The Court of Justice of the European Union, the European
Union's highest court, has recently found that a trademark consisting of two
parallel stripes on a shoe was confusing with the famous Adidas
three stripe trademark.
Shoe Branding Europe BVBA ("Shoe Branding") filed an
application for a European Union trademark for a mark consisting of
two parallel stripes on the side of the shoe. The mark was
categorized as a position mark and is shown below:
Adidas AG ("Adidas") opposed the application on the
basis that the applied-for trademark was confusing with a number of
trademark registrations owned by it, including the following
Initially the opposition was rejected by the European Union
Intellectual Property Office ("EUIPO").
The Appeal Board
Adidas appealed to the Board of Appeal EUIPO who also dismissed
the appeal. The Board said that the differences in the number
of stripes and their respective positions on the shoe were
sufficient to support a finding that the trademarks in issue were
dissimilar. Even taking into account the reputation of the
Adidas registrations, the differences were sufficient to preclude
any likelihood of confusion in the mind of a reasonably well
informed and reasonably observant member of the public. The
Board arrived at this conclusion even though the goods were
identical and independently of the fact that the Adidas marks as a
result of their extensive use have a fairly high degree of
The General Court
Adidas appealed from this decision to the General Court of the
European Union. The General Court said that a global
assessment of the likelihood of confusion in relation to the design
marks in issue must be based on the overall impression given by the
marks, bearing in mind, in particular, their distinctive and
dominant components. The perception of the marks by the
average consumer of the goods in question plays a decisive role on
the global assessment of the likelihood of confusion. In this
regard, the average consumer normally perceives a mark as a whole
and does not proceed to analyze its various details.
The General Court found that difference between two and three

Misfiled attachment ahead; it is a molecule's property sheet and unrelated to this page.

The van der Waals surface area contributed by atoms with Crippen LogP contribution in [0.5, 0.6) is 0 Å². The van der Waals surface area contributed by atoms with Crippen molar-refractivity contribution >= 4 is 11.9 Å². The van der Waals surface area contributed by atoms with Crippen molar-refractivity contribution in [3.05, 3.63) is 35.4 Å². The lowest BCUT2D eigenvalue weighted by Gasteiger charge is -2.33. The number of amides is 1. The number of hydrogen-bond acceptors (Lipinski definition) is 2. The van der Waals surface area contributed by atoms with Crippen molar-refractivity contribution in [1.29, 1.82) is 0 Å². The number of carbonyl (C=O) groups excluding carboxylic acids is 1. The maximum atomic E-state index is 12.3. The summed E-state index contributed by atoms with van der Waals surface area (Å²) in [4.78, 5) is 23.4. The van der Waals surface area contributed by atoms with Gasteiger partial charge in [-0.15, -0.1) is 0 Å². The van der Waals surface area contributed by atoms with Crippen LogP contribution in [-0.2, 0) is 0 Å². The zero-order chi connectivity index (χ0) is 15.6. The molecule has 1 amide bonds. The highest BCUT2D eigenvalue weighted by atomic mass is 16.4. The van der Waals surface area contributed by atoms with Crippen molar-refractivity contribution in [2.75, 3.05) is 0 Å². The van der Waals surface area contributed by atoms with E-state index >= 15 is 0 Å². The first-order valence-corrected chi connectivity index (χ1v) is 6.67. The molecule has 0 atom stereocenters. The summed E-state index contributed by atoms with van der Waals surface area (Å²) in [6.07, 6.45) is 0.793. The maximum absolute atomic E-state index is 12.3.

stripes placed on a shoe was not sufficient to affect the
similarities arising from the consideration of the marks in issue
and from their position on the side of the shoe. As a result,
the appeal was allowed and the decision of the Board of Appeal set
The Court of Justice of the European Union
Shoe Branding then appealed from this decision to the Court of
Justice. The court agreed that the assessment in the case
must be based on the overall impression given by the marks, bearing
in mind, in particular, their distinctive and dominant
components. They also agreed that minor difference between
the marks would not be noticed by consumers having an average level
of attention and would not influence the overall impression of the
respective marks. As a result the appeal was dismissed.
The Canadian Position
In July of 2015 we discussed a decision of the Federal Court
where there was an issue between Adidas and the owner of a
trademark application for a trademark that featured a single
stripe. In that case the judge considered the matter from the
point of view of an average consumer as a matter of first
impression. Both the Opposition Board and the trial judge
found there was a sufficient difference between the respective
marks to find no likelihood of confusion.
Notwithstanding this result, it is clear that it is a matter of
law, in Canada, the trademarks in issue must be considered as a
whole as they are perceived by a mythical consumer, who normally
makes up the market. It is not a correct approach to put the
trademarks side by side or to break them into their components and
make a careful comparison in order to observe similarities and
It appears that the approach to the issue of confusion is
relatively consistent in both Canada and the European Union.
However, the fact remains that trademark cases are driven by their
facts and the application of the relevant principles can be
The content of this article is intended to provide a general
guide to the subject matter. Specialist advice should be sought
about your specific circumstances.
To print this article, all you need is to be registered on Mondaq.com.
Click to Login as an existing user or Register so you can print this article.
A recent Saskatchewan Court of Queen's Bench decision allowed a court-appointed receiver to sell and transfer intellectual property rights free and clear of encumbrances, finding that a license to use improvements of an invention was a contractual interest and not a property interest.
Register for Access and our Free Biweekly Alert for
This service is completely free. Access 250,000 archived articles from 100+ countries and get a personalised email twice a week covering developments (and yes, our lawyers like to think you’ve read our Disclaimer).